This pretty mansion was built in Neo-Gothic style in 1906. Some generations of the Bohvitsy family took pride in their mansion situated right in the center of the dense forest on the shore of an artificial lake. During the Soviet era the mansion served as a hospital which left a notable mark on its interior. But even so it's pleasant to take a walk around rooms flooded with sunlight and admire amazing gothic windows and doors pointed in their design. But look under your feet – a couple of decades ago the schoolchildren from the situated nearby "Chabarok" summer camp used to sneak into the mansion so you can easily trip over the traces of their spending time here.
Read more here
The Reitany mansion
Hrushauka village, Lyahavichy district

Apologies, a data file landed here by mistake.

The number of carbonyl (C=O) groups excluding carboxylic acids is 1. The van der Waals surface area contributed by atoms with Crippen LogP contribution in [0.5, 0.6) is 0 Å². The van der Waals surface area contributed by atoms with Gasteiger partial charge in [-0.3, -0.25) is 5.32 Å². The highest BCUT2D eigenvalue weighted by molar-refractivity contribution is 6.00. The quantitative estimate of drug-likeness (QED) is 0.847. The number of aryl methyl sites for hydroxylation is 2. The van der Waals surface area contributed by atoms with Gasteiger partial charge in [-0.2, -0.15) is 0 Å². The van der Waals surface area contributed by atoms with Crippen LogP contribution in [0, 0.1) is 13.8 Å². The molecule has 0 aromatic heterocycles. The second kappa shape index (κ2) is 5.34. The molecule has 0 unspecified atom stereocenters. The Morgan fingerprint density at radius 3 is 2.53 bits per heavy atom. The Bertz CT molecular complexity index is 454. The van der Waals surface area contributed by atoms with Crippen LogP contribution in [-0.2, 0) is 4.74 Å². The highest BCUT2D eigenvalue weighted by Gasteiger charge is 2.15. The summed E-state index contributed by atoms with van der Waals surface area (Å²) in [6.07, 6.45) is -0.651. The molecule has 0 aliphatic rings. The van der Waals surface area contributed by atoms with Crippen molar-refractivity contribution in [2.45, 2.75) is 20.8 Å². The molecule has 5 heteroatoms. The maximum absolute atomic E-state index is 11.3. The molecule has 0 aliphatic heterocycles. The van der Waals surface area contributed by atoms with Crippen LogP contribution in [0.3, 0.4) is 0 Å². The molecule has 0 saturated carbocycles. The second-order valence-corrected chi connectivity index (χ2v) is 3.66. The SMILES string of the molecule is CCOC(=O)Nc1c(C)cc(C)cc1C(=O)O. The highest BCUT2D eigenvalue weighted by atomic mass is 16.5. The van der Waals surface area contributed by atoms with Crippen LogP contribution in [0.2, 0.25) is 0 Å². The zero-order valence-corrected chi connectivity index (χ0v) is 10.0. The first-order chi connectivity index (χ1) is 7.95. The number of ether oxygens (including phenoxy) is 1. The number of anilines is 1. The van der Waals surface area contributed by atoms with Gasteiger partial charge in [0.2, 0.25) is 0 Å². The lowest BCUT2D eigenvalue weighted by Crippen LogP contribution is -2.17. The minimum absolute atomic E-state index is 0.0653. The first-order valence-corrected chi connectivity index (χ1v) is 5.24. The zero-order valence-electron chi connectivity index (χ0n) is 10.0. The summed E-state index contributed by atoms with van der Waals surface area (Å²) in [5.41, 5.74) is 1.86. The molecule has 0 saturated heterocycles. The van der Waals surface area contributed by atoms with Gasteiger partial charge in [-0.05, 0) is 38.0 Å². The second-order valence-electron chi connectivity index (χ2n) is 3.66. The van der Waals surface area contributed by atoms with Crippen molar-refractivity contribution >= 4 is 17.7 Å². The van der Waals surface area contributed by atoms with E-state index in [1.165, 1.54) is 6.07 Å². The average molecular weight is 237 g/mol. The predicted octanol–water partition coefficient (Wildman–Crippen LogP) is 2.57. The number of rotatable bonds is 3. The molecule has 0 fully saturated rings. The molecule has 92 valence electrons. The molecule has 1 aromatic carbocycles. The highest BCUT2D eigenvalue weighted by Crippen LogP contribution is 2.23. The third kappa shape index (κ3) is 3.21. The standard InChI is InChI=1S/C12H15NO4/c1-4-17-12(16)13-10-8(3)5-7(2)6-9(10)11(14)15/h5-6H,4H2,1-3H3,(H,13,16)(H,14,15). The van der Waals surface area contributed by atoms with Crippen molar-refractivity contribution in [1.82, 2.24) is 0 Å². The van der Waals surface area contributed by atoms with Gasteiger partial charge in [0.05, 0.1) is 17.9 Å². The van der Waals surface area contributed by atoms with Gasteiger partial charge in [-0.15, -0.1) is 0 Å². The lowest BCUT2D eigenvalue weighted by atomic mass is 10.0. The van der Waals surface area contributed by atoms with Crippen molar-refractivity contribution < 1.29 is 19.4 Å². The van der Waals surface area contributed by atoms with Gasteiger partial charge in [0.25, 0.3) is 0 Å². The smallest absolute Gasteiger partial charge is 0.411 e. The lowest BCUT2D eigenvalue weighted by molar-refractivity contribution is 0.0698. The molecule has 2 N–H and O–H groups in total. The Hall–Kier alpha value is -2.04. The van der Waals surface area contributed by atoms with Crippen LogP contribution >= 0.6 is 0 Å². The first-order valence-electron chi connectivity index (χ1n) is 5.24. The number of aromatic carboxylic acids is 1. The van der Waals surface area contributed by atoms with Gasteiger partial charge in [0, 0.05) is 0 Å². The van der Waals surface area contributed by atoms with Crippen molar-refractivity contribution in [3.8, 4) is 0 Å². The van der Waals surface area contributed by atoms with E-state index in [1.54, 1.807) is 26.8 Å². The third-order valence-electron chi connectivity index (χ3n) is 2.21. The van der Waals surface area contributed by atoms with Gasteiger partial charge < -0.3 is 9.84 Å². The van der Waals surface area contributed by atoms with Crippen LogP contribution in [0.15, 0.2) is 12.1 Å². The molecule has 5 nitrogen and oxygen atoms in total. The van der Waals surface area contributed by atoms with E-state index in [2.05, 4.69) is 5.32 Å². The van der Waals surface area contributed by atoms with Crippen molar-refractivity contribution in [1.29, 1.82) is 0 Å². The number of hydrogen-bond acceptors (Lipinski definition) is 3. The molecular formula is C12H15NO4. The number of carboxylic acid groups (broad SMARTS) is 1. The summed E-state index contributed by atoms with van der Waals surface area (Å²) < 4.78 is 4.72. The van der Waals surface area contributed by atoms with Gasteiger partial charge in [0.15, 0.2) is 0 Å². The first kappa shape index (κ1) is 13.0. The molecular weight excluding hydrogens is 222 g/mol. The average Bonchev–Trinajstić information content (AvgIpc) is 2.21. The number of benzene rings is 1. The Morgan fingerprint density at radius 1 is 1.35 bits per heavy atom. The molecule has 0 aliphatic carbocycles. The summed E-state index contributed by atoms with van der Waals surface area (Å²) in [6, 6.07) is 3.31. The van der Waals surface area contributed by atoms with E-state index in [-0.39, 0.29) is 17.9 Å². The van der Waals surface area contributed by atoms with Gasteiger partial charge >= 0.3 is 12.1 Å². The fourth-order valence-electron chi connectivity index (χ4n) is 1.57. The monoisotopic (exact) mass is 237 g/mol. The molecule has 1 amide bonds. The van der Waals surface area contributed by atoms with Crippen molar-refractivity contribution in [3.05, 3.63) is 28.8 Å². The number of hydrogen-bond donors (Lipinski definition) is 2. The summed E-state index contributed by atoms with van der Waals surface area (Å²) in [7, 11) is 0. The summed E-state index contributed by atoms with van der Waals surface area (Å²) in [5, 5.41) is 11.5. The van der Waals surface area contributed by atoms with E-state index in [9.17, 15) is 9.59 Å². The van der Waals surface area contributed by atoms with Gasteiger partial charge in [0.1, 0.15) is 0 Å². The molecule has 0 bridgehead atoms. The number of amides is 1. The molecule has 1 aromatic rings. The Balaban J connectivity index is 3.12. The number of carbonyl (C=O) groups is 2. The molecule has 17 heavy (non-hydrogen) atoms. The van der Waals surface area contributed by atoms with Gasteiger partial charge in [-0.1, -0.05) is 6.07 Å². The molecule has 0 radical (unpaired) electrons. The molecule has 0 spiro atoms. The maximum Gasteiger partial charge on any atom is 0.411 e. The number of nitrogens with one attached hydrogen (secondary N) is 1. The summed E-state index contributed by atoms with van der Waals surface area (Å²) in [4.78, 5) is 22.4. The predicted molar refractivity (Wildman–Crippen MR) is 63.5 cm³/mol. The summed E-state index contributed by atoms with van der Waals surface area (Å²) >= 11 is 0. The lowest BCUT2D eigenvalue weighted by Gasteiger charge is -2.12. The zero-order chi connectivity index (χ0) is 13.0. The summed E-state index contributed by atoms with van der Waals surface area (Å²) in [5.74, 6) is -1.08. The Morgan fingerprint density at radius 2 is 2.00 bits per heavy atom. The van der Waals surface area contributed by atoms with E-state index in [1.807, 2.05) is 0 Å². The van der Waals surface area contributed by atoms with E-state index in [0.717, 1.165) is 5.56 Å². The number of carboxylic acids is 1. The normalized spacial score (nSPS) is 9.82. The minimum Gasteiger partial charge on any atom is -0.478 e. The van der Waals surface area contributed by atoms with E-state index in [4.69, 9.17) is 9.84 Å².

This wooden mansion belonged to the old polish family of Reitany, and the first house of the noble family was built here in stone as early as in the 16th century. In the end of the 16th century Pan Jozef was governing Hrushauka. He had poor health and doctors warned him against living in a stone house so a modern version of the mansion was built from high-quality beam on the stone foundation. Dutch tile stoves, paintings, carving – the remnants of former splendor have been preserved up to now.
Visit this abandoned mansion to meditate a bit looking at the dust whirling in the rays of the sun which get into the room through the holes; find a Neo-Gothic chapel in the yard of the mansion and make friends with goats who are walked in the former park by local grannies.
Read more here
A story about (or no) cooperation between government representatives, NGOs and ordinary people that care.
Joris Hanse, Dutch activist from the Doorbraak, speaks about the Netherlands not matching the stereotypes.